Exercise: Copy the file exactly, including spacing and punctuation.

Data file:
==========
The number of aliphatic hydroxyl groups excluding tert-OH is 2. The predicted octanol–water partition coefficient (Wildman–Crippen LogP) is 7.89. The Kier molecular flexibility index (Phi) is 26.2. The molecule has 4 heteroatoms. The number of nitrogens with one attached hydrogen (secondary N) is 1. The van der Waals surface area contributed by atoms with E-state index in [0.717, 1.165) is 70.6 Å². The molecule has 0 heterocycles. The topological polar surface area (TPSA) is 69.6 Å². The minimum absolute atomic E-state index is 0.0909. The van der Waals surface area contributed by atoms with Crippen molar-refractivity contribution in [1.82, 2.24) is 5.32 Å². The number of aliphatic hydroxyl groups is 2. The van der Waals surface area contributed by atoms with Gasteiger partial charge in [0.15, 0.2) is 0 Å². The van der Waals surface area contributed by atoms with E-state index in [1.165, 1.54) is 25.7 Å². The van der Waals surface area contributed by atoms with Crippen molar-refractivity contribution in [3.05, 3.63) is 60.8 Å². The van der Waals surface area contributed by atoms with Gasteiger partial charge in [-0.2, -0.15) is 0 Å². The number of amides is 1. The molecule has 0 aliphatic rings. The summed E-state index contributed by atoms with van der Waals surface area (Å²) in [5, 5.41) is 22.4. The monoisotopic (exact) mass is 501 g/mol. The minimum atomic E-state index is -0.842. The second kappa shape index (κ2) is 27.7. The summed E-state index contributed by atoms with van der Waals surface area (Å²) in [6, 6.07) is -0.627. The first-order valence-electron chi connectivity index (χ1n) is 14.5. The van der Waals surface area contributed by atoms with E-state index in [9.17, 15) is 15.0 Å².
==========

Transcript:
The number of aliphatic hydroxyl groups excluding tert-OH is 2. The predicted octanol–water partition coefficient (Wildman–Crippen LogP) is 7.89. The Kier molecular flexibility index (Phi) is 26.2. The molecule has 4 heteroatoms. The number of nitrogens with one attached hydrogen (secondary N) is 1. The van der Waals surface area contributed by atoms with E-state index in [0.717, 1.165) is 70.6 Å². The molecule has 0 heterocycles. The topological polar surface area (TPSA) is 69.6 Å². The minimum absolute atomic E-state index is 0.0909. The van der Waals surface area contributed by atoms with Crippen molar-refractivity contribution in [1.82, 2.24) is 5.32 Å². The number of aliphatic hydroxyl groups is 2. The van der Waals surface area contributed by atoms with Gasteiger partial charge in [0.15, 0.2) is 0 Å². The van der Waals surface area contributed by atoms with E-state index in [1.165, 1.54) is 25.7 Å². The van der Waals surface area contributed by atoms with Crippen molar-refractivity contribution in [3.05, 3.63) is 60.8 Å². The van der Waals surface area contributed by atoms with Gasteiger partial charge in [-0.2, -0.15) is 0 Å². The number of amides is 1. The molecule has 0 aliphatic rings. The summed E-state index contributed by atoms with van der Waals surface area (Å²) in [5, 5.41) is 22.4. The monoisotopic (exact) mass is 501 g/mol. The minimum atomic E-state index is -0.842. The second kappa shape index (κ2) is 27.7. The summed E-state index contributed by atoms with van der Waals surface area (Å²) in [6, 6.07) is -0.627. The first-order valence-electron chi connectivity index (χ1n) is 14.5. The van der Waals surface area contributed by atoms with E-state index in [9.17, 15) is 15.0 Å².